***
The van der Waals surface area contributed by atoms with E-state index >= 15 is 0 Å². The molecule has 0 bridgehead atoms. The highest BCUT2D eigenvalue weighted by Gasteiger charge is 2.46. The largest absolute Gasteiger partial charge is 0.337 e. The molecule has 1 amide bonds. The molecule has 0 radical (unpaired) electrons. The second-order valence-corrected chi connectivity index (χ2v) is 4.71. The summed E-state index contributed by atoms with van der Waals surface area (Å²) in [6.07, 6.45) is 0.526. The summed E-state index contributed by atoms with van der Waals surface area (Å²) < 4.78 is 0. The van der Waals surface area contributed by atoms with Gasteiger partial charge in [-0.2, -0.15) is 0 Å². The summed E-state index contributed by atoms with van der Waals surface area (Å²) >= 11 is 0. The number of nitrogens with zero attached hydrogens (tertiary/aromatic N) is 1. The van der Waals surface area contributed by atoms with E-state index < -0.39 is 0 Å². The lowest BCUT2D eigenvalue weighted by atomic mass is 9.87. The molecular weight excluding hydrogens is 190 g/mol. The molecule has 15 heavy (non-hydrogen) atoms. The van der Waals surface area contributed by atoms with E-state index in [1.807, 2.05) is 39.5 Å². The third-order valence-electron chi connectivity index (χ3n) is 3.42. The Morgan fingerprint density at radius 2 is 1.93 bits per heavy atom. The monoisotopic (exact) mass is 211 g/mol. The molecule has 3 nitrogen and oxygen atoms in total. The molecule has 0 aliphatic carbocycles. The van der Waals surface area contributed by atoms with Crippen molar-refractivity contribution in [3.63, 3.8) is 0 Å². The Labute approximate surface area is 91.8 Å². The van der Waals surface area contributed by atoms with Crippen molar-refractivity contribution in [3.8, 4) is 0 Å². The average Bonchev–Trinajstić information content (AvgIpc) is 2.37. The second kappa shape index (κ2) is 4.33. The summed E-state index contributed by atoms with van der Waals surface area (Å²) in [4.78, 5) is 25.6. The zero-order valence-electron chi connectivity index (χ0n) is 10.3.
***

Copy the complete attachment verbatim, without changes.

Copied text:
The van der Waals surface area contributed by atoms with E-state index >= 15 is 0 Å². The molecule has 0 bridgehead atoms. The highest BCUT2D eigenvalue weighted by Gasteiger charge is 2.46. The largest absolute Gasteiger partial charge is 0.337 e. The molecule has 1 amide bonds. The molecule has 0 radical (unpaired) electrons. The second-order valence-corrected chi connectivity index (χ2v) is 4.71. The summed E-state index contributed by atoms with van der Waals surface area (Å²) in [6.07, 6.45) is 0.526. The summed E-state index contributed by atoms with van der Waals surface area (Å²) < 4.78 is 0. The van der Waals surface area contributed by atoms with Gasteiger partial charge in [-0.2, -0.15) is 0 Å². The summed E-state index contributed by atoms with van der Waals surface area (Å²) >= 11 is 0. The number of nitrogens with zero attached hydrogens (tertiary/aromatic N) is 1. The van der Waals surface area contributed by atoms with E-state index < -0.39 is 0 Å². The lowest BCUT2D eigenvalue weighted by atomic mass is 9.87. The molecular weight excluding hydrogens is 190 g/mol. The molecule has 15 heavy (non-hydrogen) atoms. The van der Waals surface area contributed by atoms with E-state index in [1.807, 2.05) is 39.5 Å². The third-order valence-electron chi connectivity index (χ3n) is 3.42. The Morgan fingerprint density at radius 2 is 1.93 bits per heavy atom. The monoisotopic (exact) mass is 211 g/mol. The molecule has 3 nitrogen and oxygen atoms in total. The molecule has 0 aliphatic carbocycles. The van der Waals surface area contributed by atoms with Crippen molar-refractivity contribution in [3.63, 3.8) is 0 Å². The Labute approximate surface area is 91.8 Å². The van der Waals surface area contributed by atoms with Crippen molar-refractivity contribution in [3.8, 4) is 0 Å². The average Bonchev–Trinajstić information content (AvgIpc) is 2.37. The second kappa shape index (κ2) is 4.33. The summed E-state index contributed by atoms with van der Waals surface area (Å²) in [4.78, 5) is 25.6. The zero-order valence-electron chi connectivity index (χ0n) is 10.3.